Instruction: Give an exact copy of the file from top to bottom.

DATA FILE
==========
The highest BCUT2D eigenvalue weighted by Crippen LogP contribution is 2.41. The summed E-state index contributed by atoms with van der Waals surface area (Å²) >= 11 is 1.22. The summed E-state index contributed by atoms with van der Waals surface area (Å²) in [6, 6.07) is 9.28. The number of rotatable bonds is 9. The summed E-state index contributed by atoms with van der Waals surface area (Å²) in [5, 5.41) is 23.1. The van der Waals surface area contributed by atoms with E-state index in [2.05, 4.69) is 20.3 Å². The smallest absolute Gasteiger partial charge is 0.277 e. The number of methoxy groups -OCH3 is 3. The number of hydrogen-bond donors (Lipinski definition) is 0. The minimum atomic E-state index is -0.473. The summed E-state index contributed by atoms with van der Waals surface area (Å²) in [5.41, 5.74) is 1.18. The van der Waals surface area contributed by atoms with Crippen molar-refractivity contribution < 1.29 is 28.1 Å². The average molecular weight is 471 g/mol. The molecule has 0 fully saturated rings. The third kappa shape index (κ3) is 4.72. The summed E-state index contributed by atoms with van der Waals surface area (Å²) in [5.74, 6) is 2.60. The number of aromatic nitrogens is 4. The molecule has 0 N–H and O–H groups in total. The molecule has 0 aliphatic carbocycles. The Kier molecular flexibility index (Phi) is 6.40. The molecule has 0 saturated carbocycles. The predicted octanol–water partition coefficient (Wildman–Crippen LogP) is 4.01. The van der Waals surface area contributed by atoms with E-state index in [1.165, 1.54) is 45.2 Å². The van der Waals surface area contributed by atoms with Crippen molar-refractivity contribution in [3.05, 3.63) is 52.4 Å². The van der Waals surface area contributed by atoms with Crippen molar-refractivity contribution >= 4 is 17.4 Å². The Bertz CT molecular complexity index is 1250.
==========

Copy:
The highest BCUT2D eigenvalue weighted by Crippen LogP contribution is 2.41. The summed E-state index contributed by atoms with van der Waals surface area (Å²) >= 11 is 1.22. The summed E-state index contributed by atoms with van der Waals surface area (Å²) in [6, 6.07) is 9.28. The number of rotatable bonds is 9. The summed E-state index contributed by atoms with van der Waals surface area (Å²) in [5, 5.41) is 23.1. The van der Waals surface area contributed by atoms with E-state index in [2.05, 4.69) is 20.3 Å². The smallest absolute Gasteiger partial charge is 0.277 e. The number of methoxy groups -OCH3 is 3. The number of hydrogen-bond donors (Lipinski definition) is 0. The minimum atomic E-state index is -0.473. The summed E-state index contributed by atoms with van der Waals surface area (Å²) in [5.41, 5.74) is 1.18. The van der Waals surface area contributed by atoms with Crippen molar-refractivity contribution < 1.29 is 28.1 Å². The average molecular weight is 471 g/mol. The molecule has 0 fully saturated rings. The third kappa shape index (κ3) is 4.72. The summed E-state index contributed by atoms with van der Waals surface area (Å²) in [5.74, 6) is 2.60. The number of aromatic nitrogens is 4. The molecule has 0 N–H and O–H groups in total. The molecule has 0 aliphatic carbocycles. The Kier molecular flexibility index (Phi) is 6.40. The molecule has 0 saturated carbocycles. The predicted octanol–water partition coefficient (Wildman–Crippen LogP) is 4.01. The van der Waals surface area contributed by atoms with E-state index in [1.165, 1.54) is 45.2 Å². The van der Waals surface area contributed by atoms with Crippen molar-refractivity contribution in [3.05, 3.63) is 52.4 Å². The van der Waals surface area contributed by atoms with Crippen molar-refractivity contribution >= 4 is 17.4 Å². The Bertz CT molecular complexity index is 1250.